Naftali Bennett did not become a practicing Orthodox Jew until he moved to Canada.
The new Israeli Prime Minister, who was born in Haifa to American immigrants, credits a Montreal Chabad preschool he attended for influencing a change in his family’s observance, which started after he came home one day wearing tzitzit and a yarmulke.
“We needed a kosher kitchen, because other children visited us at home,” Bennett’s father Jim told Haaretz in 2013. “We started with simple things, like lighting candles on Sabbath eve. One thing led to another, until we also started to attend synagogue and so on.”
Bennett’s family relocated to Montreal when he was a toddler as part of his father’s public relations job for the Technion-Israel Institute of Technology. They remained in Montreal for two years before moving to New Jersey and eventually returning to Israel.
“I am eternally grateful to Chabad,” Bennett was quoted as saying in an Arutz Sheva article published in February. “Thanks to Chabad of Montreal, my father, of blessed memory, and my mother and all of us became connected to Judaism.”
Bennett’s government was formed from a coalition of eight parties from across the political spectrum. The unlikely marriage of parties enabled the unity government to topple Benjamin Netanyahu’s Likud party, which had held office since 2009.
As a rotation government, former Leader of the Opposition Yair Lapid of centrist party Yesh Atid is poised to take over as Prime Minister in 2023.
Reactions of Canadian Leaders
Prime Minister Justin Trudeau released a statement on Sunday restating Canada’s position of friendship with Israel and his desire to build on existing economic ties while additionally reenforcing Canada’s position supporting a two-state solution. The new Israeli prime minister is openly opposed to a two-state solution and has been a vocal supporter of Israeli settlements and the annexation of the West Bank.
The statement came just three days after Trudeau welcomed former Green MP Jenica Atwin to the Liberal Party, a move which caused concern throughout the Jewish community.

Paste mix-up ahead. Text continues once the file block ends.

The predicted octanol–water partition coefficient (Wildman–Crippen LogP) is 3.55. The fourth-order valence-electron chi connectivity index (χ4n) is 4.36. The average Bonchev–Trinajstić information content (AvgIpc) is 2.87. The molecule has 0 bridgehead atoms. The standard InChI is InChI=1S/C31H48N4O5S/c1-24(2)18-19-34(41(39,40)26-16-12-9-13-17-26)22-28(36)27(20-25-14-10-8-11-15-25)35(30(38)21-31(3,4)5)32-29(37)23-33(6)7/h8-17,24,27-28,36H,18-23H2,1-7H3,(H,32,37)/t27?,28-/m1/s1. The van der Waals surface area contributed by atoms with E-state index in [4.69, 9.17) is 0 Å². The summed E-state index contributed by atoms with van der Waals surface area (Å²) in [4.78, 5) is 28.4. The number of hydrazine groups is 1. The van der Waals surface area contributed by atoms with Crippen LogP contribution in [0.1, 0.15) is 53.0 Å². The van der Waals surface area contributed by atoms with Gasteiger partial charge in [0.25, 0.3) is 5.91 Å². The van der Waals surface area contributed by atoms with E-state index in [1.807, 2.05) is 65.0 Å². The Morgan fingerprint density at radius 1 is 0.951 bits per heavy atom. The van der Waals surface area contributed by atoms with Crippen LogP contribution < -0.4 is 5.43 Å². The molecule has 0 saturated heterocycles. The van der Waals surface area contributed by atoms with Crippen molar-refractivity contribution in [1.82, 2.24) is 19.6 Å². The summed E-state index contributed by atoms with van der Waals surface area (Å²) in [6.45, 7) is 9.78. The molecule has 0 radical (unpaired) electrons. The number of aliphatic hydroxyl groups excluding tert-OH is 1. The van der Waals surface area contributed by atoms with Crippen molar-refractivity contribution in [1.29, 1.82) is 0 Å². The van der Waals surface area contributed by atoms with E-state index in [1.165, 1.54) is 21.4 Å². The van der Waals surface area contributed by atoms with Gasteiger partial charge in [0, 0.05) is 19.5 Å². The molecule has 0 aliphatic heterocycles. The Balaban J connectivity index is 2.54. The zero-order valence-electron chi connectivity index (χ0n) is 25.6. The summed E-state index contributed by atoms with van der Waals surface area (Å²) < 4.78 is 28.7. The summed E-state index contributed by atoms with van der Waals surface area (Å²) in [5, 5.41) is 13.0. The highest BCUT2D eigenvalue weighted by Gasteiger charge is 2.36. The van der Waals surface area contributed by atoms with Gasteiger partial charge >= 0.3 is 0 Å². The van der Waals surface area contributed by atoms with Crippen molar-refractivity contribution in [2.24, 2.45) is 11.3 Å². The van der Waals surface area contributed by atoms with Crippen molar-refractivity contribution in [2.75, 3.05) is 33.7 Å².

Atwin made waves in May after posting multiple tweets with anti-Israel sentiment alleging human rights abuses and ethnic cleansing of Palestinians.
The Fredericton MP claimed in an interview with CTV’s Question Period on Sunday that she was the one approached by the Liberal Party. Her decision to cross the floor was partially caused by what she called “irreconcilable differences” regarding reactions to her tweets from within the Green Party.
Several other Canadian politicians were also quick to congratulate Bennett and the new coalition government. Conservative leader Erin O’Toole and former prime minister Stephen Harper tweeted their support of Bennett’s victory on Sunday and thanked outgoing PM Netanyahu.
Progressive Jewish groups like JSpaceCanada stated they are wary of the new government due to violent statements Bennett made towards Arabs in the past but expressed hope for peace and healing and celebrated the diverse new government. For the first time, an independent Arab party is part of the national government.
Additionally, nine of the ministers are women.
Bennett himself brings several firsts to his position as prime minister. As he assumes office, he will become the first to be religiously observant.
He will also be the first to regularly wear a yarmulke—something which he started to do in Montreal.